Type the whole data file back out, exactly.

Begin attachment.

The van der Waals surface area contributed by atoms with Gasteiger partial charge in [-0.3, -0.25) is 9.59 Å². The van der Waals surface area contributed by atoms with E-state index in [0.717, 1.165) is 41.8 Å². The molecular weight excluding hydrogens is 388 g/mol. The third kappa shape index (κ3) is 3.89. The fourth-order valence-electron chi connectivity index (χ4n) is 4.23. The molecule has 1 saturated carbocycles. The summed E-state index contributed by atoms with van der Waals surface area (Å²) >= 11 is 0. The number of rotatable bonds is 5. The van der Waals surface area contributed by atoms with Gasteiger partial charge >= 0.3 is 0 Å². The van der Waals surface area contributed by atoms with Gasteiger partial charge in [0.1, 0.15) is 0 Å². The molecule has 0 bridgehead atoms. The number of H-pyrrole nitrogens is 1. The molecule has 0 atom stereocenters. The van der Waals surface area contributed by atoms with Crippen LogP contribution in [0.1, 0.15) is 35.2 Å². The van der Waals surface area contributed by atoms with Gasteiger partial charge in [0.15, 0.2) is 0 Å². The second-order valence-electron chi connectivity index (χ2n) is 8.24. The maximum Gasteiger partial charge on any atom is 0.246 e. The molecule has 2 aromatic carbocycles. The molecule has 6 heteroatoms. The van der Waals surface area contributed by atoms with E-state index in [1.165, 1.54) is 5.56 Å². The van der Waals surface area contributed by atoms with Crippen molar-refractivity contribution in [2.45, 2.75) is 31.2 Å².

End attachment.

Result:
The van der Waals surface area contributed by atoms with Gasteiger partial charge in [-0.3, -0.25) is 9.59 Å². The van der Waals surface area contributed by atoms with E-state index in [0.717, 1.165) is 41.8 Å². The molecular weight excluding hydrogens is 388 g/mol. The third kappa shape index (κ3) is 3.89. The fourth-order valence-electron chi connectivity index (χ4n) is 4.23. The molecule has 1 saturated carbocycles. The summed E-state index contributed by atoms with van der Waals surface area (Å²) >= 11 is 0. The number of rotatable bonds is 5. The van der Waals surface area contributed by atoms with Gasteiger partial charge >= 0.3 is 0 Å². The van der Waals surface area contributed by atoms with Gasteiger partial charge in [0.1, 0.15) is 0 Å². The molecule has 0 bridgehead atoms. The number of H-pyrrole nitrogens is 1. The molecule has 0 atom stereocenters. The van der Waals surface area contributed by atoms with Crippen LogP contribution in [0.1, 0.15) is 35.2 Å². The van der Waals surface area contributed by atoms with Gasteiger partial charge in [0.15, 0.2) is 0 Å². The second-order valence-electron chi connectivity index (χ2n) is 8.24. The maximum Gasteiger partial charge on any atom is 0.246 e. The molecule has 2 aromatic carbocycles. The molecule has 6 heteroatoms. The van der Waals surface area contributed by atoms with E-state index in [1.165, 1.54) is 5.56 Å². The van der Waals surface area contributed by atoms with Crippen molar-refractivity contribution in [2.45, 2.75) is 31.2 Å².